Geoff Bennett - Editor

Welcome to another two weekly review of energy and environmental events and developments from both here in New Zealand and around the world. As always, we hope you find our collection of stories to be of interest in what continues to be a rapidly evolving area.

The first two articles summarise the international reaction to the Fonterra crisis and how New Zealand has traded off its 100% Pure campaign for too long and without ensuring that it is walking the talk. None of us feel very comfortable being an international hypocrite and we wish our political leadership would show as much enthusiasm for conservation, as they do for intensive dairying, drilling for oil and mining for coal such as at the Denniston Plateau

Money is not everything, but sadly, it appears to be the only metric they value. Oh and in being re-elected.

There has also been a raft of recent articles discussing the increasingly degraded state of NZ’s water ways, with nitrate run-off from dairying largely being held responsible, something that Federated Farmers rejects.

So now that the Federated Farmers have stated they believe the NZ approach to the use of the pesticide Neonicotinoids is about right, we take a closer look whether this is appropriate and why the EU has become alarmed enough to introduce restrictions on their use.

As it turns out, Neonicotinoids are 10,000 times more toxic than DDT and has the potential to wreck tremendous damage on the environment, flora and fauna – the most notable suspect casualty so far, being the honey bee. It also has the undesirable potential to remain in the soil for a decade or more. In our opinion, NZ should follow the EU lead and restrict the use of Neonicotinoids until at least the threats are fully understood. Better to keep the genie in the bottle.

And if we wipe out, or at least significantly reduce, the numbers of insects as Neonicotinoids might do, then the option of them becoming a staple component of our diet, as this next article examines, might not be an option after all.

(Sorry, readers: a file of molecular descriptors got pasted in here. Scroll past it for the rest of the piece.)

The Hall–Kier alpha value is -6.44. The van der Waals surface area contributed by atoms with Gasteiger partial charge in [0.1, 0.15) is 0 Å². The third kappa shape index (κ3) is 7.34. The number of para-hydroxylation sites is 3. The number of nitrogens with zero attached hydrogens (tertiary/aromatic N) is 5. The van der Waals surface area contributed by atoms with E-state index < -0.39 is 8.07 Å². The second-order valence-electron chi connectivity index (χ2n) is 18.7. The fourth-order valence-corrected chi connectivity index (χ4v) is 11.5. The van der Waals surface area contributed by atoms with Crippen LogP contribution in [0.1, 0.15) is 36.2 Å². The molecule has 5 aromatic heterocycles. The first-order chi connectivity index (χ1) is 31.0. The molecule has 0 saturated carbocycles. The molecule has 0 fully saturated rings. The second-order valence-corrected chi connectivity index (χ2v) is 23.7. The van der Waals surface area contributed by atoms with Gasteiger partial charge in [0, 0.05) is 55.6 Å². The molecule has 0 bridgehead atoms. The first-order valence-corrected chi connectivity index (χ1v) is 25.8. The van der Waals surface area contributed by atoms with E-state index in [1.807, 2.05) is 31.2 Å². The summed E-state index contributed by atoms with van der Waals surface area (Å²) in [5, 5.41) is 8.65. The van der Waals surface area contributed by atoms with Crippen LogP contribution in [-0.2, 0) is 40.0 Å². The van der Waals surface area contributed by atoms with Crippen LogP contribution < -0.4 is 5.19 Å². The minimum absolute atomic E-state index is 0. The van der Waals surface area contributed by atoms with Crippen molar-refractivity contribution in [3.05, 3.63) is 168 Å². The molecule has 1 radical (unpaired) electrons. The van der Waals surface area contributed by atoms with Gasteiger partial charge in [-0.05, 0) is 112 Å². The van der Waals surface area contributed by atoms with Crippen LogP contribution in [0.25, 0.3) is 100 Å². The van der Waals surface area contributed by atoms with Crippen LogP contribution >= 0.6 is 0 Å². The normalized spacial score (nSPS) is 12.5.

Outside NZ, we are however seeing major changes in the attitudes of our youth towards addressing climate change. For example student pressure at Harvard University has resulted in the appointment of a VP for Sustainable Investment. With an endowment fund in excess of $30 billion, or about the equivalent of the Christchurch re-build, this is a weighty portfolio. And it is almost certain to be switching from fossil fuel companies and into renewable energy instead.

All of which seems to be part of a wider trend, with announcements by the US Export-Import Bank, World Bank and European Investment Bank, all dropping support for coal projects. As Justin Guay, the head of the Sierra Club’s international climate programme said in an interview, “We’ve never seen a cascading sentiment that coal is not acceptable like we’re seeing happen right now – it’s a snowball running downhill”.

This too is being mirrored by the investment community, as they increasingly view climate change as being a material risk. 53% of asset managers said that they decided to divest, or not invest, in listed equities based on climate change concerns and 69% (up from 43% a year before) said that climate change integration influenced their fund management decisions in 2012.

And if we are going to get serious about addressing climate change, then why not let nature be part of the solution, as after all it has been pretty effective at keeping the climate reasonably stable before humans came along. Our next article examines how planting the hardy Jatropha curcas in our deserts might be sufficient to deal with the excessive levels of atmospheric CO2. Not only will they green the deserts and capture CO2, they will also in time be a great source of biofuels. Looks like an elegant solution to us.

And not before time, as our article on the warming of our oceans and impact of marine life is anything to go by, with breeding times and habitats all changing far faster than land-based species. Phytoplankton, zooplankton and bony fish are showing the greatest shifts, with some of these moving towards the poles at an average rate of over 7km per year.

Our final sets of articles examines the various impacts the Sun has on our planet. Not only is it our source of life, but it evidently changes how it does this every 11 years. Sometime either during November or December 2013, the Sun’s giant magnetic field is going to reverse itself. This means the Earth will experience significant solar flares, which could generate geomagnetic storms in the Earth’s magnetic field, affecting communications, power lines and satellites. If a repeat of the 1859 solar flare, known as the Carrington Event is experienced, electricity grids could be down for weeks, if not months. Even a smaller disturbance will produce voltage spikes which in turn will impact on switchgear and electronic equipment. Best to ensure vital equipment have UPS protection then.

The Sun can also impact in other unexpected ways – like when in a combination of energy efficient windows can melt the paint on houses and car bodies. It can even generate a ‘death ray’ as staff at the Vdara hotel discovered, or more accurately, did bathers sunning themselves around the hotel pool. BBQ anyone?

Thanks for taking the time to read this issue and look forward to catching up with you again.

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